This week sees the 20th anniversary of the opening on one of the modern wonders of the world, the Channel Tunnel. A civil Engineering project involving two countries who over the past thousand years or so haven’t always been the best of friends but who eventually came together to start the project in 1988 when construction began with over 13,000 workers involved on both sides of The English Channel.

Various plans to connect the two countries have been proposed for over two hundred years, one of which had a tunnel with horse drawn carriages and a man-made island in the middle of the channel to allow for time to change the horses. However none of these came to fruition and it wasn’t until the 20th Century that it was constructed using a total of eleven specially built boring machines, each of which weighed over 1,100 tonnes. Imagine the amount of workwear and the number of hi-vis vests that were worn during the six years it took to complete the project, wish we had got the order for that, although that is unfortunately not one of the facts and figures that is available.

Digging from each side the two teams finally met up on the 1st December 1990, with the two tunnels being out of alignment by a mere 9mm. So for the first time since the end of the last Ice Age it was technically possibly to walk to France without getting your feet wet. However, even with vastly improved tunneling techniques and modern safety measure ten workers were killed during its construction. A memorial for them can be seen at Samphire Hoe which was built from the spoil taken from the tunnel and placed below Shakespeare’s Cliff outside Dover, now an award winning nature reserve.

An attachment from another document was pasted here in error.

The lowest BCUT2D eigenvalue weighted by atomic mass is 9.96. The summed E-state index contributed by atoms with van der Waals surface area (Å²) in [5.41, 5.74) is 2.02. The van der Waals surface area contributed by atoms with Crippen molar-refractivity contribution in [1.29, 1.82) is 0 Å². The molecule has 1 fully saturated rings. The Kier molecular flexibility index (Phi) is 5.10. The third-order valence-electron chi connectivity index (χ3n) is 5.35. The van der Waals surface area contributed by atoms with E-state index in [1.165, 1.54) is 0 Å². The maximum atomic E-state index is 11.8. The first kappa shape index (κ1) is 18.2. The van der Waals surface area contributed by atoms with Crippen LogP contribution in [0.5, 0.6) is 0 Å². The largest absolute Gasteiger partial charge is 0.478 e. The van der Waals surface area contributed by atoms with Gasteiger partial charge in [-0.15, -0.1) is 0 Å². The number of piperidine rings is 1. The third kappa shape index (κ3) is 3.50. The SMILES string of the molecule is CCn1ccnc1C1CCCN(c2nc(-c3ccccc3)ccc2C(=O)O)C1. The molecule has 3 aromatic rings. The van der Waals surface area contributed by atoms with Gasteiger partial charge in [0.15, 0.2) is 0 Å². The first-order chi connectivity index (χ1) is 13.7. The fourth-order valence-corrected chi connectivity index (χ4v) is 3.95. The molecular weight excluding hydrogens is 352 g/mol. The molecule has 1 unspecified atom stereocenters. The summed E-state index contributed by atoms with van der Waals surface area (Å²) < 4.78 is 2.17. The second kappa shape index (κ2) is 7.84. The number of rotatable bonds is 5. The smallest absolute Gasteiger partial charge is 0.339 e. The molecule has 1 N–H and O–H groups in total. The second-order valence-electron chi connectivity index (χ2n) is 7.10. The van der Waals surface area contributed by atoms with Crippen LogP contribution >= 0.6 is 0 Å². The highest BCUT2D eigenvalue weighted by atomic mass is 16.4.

It remains a great achievement that finally hit profit for the first time in 2012 and still holds the world record for the longest undersea tunnel in the world, even though it is actually three tunnels. And here are some more amazing facts to impress your workmates:


  1. The spoil taken from the tunnel would fill Wembley Tunnel 13 times.
  2. Its total length is 31.4 miles (50.5km
  3. 250ft was tunneled each day
  4. One of the English boring machines remains buried in the tunnel.
  5. If every vehicle that has travelled on the Eurotunnel so far was parked nose to tail it would now reach the Moon, a distance of 238,857 miles (384,403kms)